at work upon her: now that Markworth specially devoted himself to her,
as he did, and gradually caused her budding intellect and intelligence
to expand instead of warping them, she changed more and more for the
better every day.  Markworth told Tom that he was interested in the
case--as indeed he was on more accounts than one--and if left to himself
he would cure her completely.  The mother, too, seemed interested, as
she could not but perceive the change in Susan, and thanked Markworth in
her way, by dropping some of her brusquerie, and also by avoiding her
daughter so as not to frighten her, and make her shrink back within
herself by her presence and appearance--Markworth had drawn her
attention to the point.  As for Miss Kingscott, of course in fulfilment
of her compact, she did not interfere with him at all, and allowed him
to mould her charge as he pleased, although she watched him narrowly,
and bided her time.

Allynne Markworth had now become domesticated to a certain extent at The
Poplars.  The first week flew away rapidly, even with him, he had so
much to plan, and to take such pains to get his plot _en train_; while
with Tom the time had disappeared since he knew Lizzie as one day.  Mrs
Hartshorne, too, was so glad to have her son at home, although she
seemed rather unsympathetic mother, that she tolerated Markworth at
first for his sake; and he had played his cards so well, and studied her
little weaknesses so fully, and kept himself so much out of the way,
that she at length looked upon it as a matter of course that he should
remain when Tom hinted at stopping.  "It is such nice weather,"
explained that young deceiver, "and so jolly down here, Markworth, and
the Inskips are coming down this week, that I wish you would stay on--
that is, if you are not fearfully bored with us all."  It was very
strange, was it not, that Tom had not remembered the fact of the Inskips
coming down before?

"Not at all, my dear fellow," answered Markworth; "I like this place
very much; and your mother and I get on very well now, although she did
not certainly like me at first;" he could not help laughing over the
recollection of his first meeting and introduction to the dowager, Tom
sharing in his merriment.

"Well, I am glad you will stop.  It is much better here than being in
town, and I begin to like a country life," observed Tom, thinking of
violet eyes and pastoral rusticity.

"So do I, Tom; it is far better than all the racket we could have up in
London.  I am very glad I came down, but we'll, no doubt, have lots of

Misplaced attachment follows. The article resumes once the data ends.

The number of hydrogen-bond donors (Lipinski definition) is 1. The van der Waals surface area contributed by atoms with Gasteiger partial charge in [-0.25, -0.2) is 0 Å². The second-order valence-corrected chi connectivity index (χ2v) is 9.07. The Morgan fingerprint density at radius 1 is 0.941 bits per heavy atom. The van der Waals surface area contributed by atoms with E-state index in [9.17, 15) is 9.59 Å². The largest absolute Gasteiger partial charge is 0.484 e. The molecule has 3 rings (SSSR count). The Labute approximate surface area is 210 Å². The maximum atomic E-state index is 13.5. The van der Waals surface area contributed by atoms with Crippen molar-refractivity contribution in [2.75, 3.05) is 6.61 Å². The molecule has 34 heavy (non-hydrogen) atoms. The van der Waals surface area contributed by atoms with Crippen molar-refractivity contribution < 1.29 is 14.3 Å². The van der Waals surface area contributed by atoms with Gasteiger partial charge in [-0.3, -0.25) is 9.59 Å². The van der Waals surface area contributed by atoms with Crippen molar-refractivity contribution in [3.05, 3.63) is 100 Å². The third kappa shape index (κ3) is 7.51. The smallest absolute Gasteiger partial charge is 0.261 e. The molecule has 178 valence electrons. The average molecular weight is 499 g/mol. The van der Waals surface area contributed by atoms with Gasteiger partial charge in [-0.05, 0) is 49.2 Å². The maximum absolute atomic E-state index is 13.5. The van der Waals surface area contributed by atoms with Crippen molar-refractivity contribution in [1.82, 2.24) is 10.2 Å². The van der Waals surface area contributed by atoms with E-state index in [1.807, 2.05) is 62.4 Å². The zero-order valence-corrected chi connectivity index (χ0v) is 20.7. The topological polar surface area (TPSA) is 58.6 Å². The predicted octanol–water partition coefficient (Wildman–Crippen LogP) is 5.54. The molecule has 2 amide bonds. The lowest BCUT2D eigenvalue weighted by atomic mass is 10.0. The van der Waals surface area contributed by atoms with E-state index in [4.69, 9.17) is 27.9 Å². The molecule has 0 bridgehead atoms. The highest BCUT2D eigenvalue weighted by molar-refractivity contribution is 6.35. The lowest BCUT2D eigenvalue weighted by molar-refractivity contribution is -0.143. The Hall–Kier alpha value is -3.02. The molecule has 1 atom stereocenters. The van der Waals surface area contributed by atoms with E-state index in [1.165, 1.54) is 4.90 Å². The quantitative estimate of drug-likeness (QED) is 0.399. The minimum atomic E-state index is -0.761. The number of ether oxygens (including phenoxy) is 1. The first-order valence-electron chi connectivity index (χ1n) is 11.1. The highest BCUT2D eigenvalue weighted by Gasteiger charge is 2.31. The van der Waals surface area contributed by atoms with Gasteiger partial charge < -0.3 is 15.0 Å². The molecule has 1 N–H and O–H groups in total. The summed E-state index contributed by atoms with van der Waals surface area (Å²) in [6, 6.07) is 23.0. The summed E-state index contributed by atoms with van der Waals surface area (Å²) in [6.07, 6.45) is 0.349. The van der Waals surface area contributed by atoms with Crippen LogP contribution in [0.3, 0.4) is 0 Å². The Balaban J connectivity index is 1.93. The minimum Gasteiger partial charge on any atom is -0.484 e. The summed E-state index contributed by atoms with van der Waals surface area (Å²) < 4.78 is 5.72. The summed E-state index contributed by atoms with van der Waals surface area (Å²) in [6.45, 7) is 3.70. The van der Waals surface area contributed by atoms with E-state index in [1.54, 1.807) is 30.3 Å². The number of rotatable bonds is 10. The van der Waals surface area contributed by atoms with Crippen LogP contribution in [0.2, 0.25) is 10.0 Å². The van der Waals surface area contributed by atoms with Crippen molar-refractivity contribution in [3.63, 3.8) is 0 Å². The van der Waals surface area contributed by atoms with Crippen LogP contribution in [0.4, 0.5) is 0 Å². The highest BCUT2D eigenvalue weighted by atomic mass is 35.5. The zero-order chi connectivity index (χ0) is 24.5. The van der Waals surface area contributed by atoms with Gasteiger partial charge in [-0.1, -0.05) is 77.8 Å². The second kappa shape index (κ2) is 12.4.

gaiety when the Inskips come--not that I care about it, for I am really
interested in the case of your sister."

"Thank you, old fellow; I am sure you are very kind to take all that
trouble about Susan.  Well, it's agreed that we stay on now that we are
here, at least for a week or two.  My leave won't be up until September,
and even then I daresay I could get an extension, for the colonel's an
old trump."

"Agreed," responded Markworth; "when you are tired of me you can turn me
out, you know, but I daresay the old lady would take that trouble off
your hands."  And they both laughed again at such a possibility, which
without joking the dowager was fully capable of doing by herself.  And
so their stay at The Poplars was decided upon, and Markworth had plenty
of time in which to perfect his plans.

Susan's love of music had done much, probably, to preserve her mind from
altogether closing up within itself: and her fondness for gardening and
flowers was also beneficial to her case.

The first, Markworth had perceived at once; and he quickly set to work
upon that foundation to gain a hold upon her, and draw her out of
herself.

He used to go up-stairs to the old room where the organ was, and play
some of those wonderful fugues of Beethoven, and saddening chords from
the "Lieder ohne Worte," that would nearly make angels weep; and the
affected girl used to follow him, and draw near, as if spell-bound,
whilst he was playing, and try and imitate him after he had left his
seat before the keys.

Then he began to speak gently to her, only, perhaps, a sentence now and
then, for she was fearfully timid and frightened of strangers, but after
a time she learned to know him, and would reply.  No sort of
conversation, of course, could be carried on with her, for her intellect
was just like that of a young child's, although she had learned things